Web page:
Essays on Modern Quebec Theater

By Joseph I. Donohoe Jr.; Jonathan M. Weiss | Go to book overview
Save to active project

The Cross-Fertilization of Cultures in Quebec Theater 1

Alonzo Le Blanc

When the word half-breed strikes the ear of a Quebecer, the image it prompts is that of a hero, Louis Riel, the leader of an important rebellion in the Canadian West, arrested by order of John A. MacDonald, founder of the Canadian Confederation, and executed for murder after sentence was pronounced in 1885. Louis Riel's identity depended on the fact that he was a half-breed, born of a father of mixed blood and a mother of French ancestry. His execution was regarded as a national insult in the province of Quebec, where Riel had received his secondary education, for it put an abrupt end to the dream of a Native North American and Francophone community in western Canada. A whole century would pass before the memory of Louis Riel would be rehabilitated and the legitimacy of his cause recognized by the Federal Government in Ottawa. Yet his struggle had always seemed exemplary in the eyes of Quebecers because, despite his status as a half- breed, he embodied resistance to political homogenization. No doubt there was in this recognition an instinctive solidarity and a spontaneous identification with an Indian brother.

Contrary to what is commonly believed outside of Canada, Quebec has been the locus of an extraordinary racial mixing of the population. When you hear, as in a recent advertisement, "Nous sommes six millions de presque parents"--indeed seven million now--you might imagine, on the basis of genealogies neatly conserved through baptismal records, that old Quebec families with names like Tremblay, Lévesque, Bouchard, Côté, Gagnon, Charest, Lachance, Lacroix,


Notes for this page

Add a new note
If you are trying to select text to create highlights or citations, remember that you must now click or tap on the first word, and then click or tap on the last word.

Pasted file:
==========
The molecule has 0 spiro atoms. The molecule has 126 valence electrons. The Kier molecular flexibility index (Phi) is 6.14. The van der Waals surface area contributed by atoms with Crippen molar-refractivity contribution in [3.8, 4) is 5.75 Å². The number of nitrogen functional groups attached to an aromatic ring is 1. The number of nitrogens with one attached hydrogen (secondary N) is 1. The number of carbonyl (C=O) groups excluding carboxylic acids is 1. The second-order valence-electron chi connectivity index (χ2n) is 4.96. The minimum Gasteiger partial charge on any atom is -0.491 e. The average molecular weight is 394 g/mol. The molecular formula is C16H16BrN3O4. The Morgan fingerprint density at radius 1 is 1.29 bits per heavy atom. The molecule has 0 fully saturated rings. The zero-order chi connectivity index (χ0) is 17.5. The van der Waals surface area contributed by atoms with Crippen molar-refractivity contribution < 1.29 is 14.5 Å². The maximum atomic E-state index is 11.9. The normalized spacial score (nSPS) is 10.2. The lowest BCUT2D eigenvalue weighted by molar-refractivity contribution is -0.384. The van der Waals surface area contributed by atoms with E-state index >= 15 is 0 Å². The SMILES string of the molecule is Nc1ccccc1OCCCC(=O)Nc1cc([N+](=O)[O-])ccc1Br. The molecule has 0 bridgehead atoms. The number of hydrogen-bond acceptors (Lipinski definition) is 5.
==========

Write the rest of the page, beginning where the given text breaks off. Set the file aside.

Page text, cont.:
Loading One moment ...
Project items
Cite this page

Cited page

Citations are available only to our active members.
Sign up now to cite pages or passages in MLA, APA and Chicago citation styles.

Cited page

Bookmark this page
Essays on Modern Quebec Theater


Text size Smaller Larger
Search within

Search within this book

Look up

Look up a word

  • Dictionary
  • Thesaurus
Please submit a word or phrase above.
Print this page

Print this page

Why can't I print more than one page at a time?

While we understand printed pages are helpful to our users, this limitation is necessary to help protect our publishers' copyrighted material and prevent its unlawful distribution. We are sorry for any inconvenience.
Full screen
/ 256

matching results for page

Cited passage

Citations are available only to our active members.
Sign up now to cite pages or passages in MLA, APA and Chicago citation styles.

Cited passage

Welcome to the new Questia Reader

The Questia Reader has been updated to provide you with an even better online reading experience.  It is now 100% Responsive, which means you can read our books and articles on any sized device you wish.  All of your favorite tools like notes, highlights, and citations are still here, but the way you select text has been updated to be easier to use, especially on touchscreen devices.  Here's how:

1. Click or tap the first word you want to select.
2. Click or tap the last word you want to select.

OK, got it!

Thanks for trying Questia!

Please continue trying out our research tools, but please note, full functionality is available only to our active members.

Your work will be lost once you leave this Web page.

For full access in an ad-free environment, sign up now for a FREE, 1-day trial.

Already a member? Log in now.

Are you sure you want to delete this highlight?